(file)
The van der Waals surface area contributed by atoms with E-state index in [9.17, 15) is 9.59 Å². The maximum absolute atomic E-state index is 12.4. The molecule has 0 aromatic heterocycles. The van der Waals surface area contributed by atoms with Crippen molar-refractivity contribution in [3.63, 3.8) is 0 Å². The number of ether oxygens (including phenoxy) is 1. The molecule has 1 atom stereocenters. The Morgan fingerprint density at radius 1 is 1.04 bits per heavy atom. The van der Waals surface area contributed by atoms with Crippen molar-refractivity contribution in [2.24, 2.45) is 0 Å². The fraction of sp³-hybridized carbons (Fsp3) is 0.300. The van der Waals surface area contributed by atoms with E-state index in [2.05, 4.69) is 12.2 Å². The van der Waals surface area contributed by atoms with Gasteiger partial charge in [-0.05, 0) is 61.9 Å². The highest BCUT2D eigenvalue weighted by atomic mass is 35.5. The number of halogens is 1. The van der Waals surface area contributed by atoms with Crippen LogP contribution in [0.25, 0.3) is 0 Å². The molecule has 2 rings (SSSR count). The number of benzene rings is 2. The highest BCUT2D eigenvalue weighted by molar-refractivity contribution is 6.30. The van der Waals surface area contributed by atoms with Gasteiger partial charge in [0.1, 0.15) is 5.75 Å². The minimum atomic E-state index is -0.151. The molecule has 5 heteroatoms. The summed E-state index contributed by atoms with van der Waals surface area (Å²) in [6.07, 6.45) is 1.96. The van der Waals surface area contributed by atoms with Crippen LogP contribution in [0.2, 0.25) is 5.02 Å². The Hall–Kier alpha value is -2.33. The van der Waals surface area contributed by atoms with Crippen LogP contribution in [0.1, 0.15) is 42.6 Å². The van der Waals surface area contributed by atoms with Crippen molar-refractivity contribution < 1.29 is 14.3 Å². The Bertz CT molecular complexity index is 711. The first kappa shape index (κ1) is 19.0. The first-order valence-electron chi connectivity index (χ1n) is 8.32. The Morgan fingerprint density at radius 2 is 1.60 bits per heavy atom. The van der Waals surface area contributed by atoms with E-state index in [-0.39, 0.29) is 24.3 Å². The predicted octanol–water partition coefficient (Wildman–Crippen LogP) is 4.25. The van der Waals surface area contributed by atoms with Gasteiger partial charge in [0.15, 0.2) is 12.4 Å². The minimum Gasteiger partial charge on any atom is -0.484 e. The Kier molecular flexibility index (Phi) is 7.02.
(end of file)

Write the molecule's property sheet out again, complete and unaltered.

The van der Waals surface area contributed by atoms with E-state index in [9.17, 15) is 9.59 Å². The maximum absolute atomic E-state index is 12.4. The molecule has 0 aromatic heterocycles. The van der Waals surface area contributed by atoms with Crippen molar-refractivity contribution in [3.63, 3.8) is 0 Å². The number of ether oxygens (including phenoxy) is 1. The molecule has 1 atom stereocenters. The Morgan fingerprint density at radius 1 is 1.04 bits per heavy atom. The van der Waals surface area contributed by atoms with Crippen molar-refractivity contribution in [2.24, 2.45) is 0 Å². The fraction of sp³-hybridized carbons (Fsp3) is 0.300. The van der Waals surface area contributed by atoms with E-state index in [2.05, 4.69) is 12.2 Å². The van der Waals surface area contributed by atoms with Gasteiger partial charge in [-0.05, 0) is 61.9 Å². The highest BCUT2D eigenvalue weighted by atomic mass is 35.5. The number of halogens is 1. The van der Waals surface area contributed by atoms with Crippen LogP contribution in [0.25, 0.3) is 0 Å². The molecule has 2 rings (SSSR count). The number of benzene rings is 2. The highest BCUT2D eigenvalue weighted by molar-refractivity contribution is 6.30. The van der Waals surface area contributed by atoms with Gasteiger partial charge in [0.1, 0.15) is 5.75 Å². The minimum atomic E-state index is -0.151. The molecule has 5 heteroatoms. The summed E-state index contributed by atoms with van der Waals surface area (Å²) in [6.07, 6.45) is 1.96. The van der Waals surface area contributed by atoms with Crippen LogP contribution in [0.2, 0.25) is 5.02 Å². The Hall–Kier alpha value is -2.33. The van der Waals surface area contributed by atoms with Crippen LogP contribution in [0.1, 0.15) is 42.6 Å². The van der Waals surface area contributed by atoms with Crippen molar-refractivity contribution < 1.29 is 14.3 Å². The Bertz CT molecular complexity index is 711. The first kappa shape index (κ1) is 19.0. The first-order valence-electron chi connectivity index (χ1n) is 8.32. The Morgan fingerprint density at radius 2 is 1.60 bits per heavy atom. The van der Waals surface area contributed by atoms with E-state index in [-0.39, 0.29) is 24.3 Å². The predicted octanol–water partition coefficient (Wildman–Crippen LogP) is 4.25. The van der Waals surface area contributed by atoms with Gasteiger partial charge in [0.15, 0.2) is 12.4 Å². The minimum Gasteiger partial charge on any atom is -0.484 e. The Kier molecular flexibility index (Phi) is 7.02.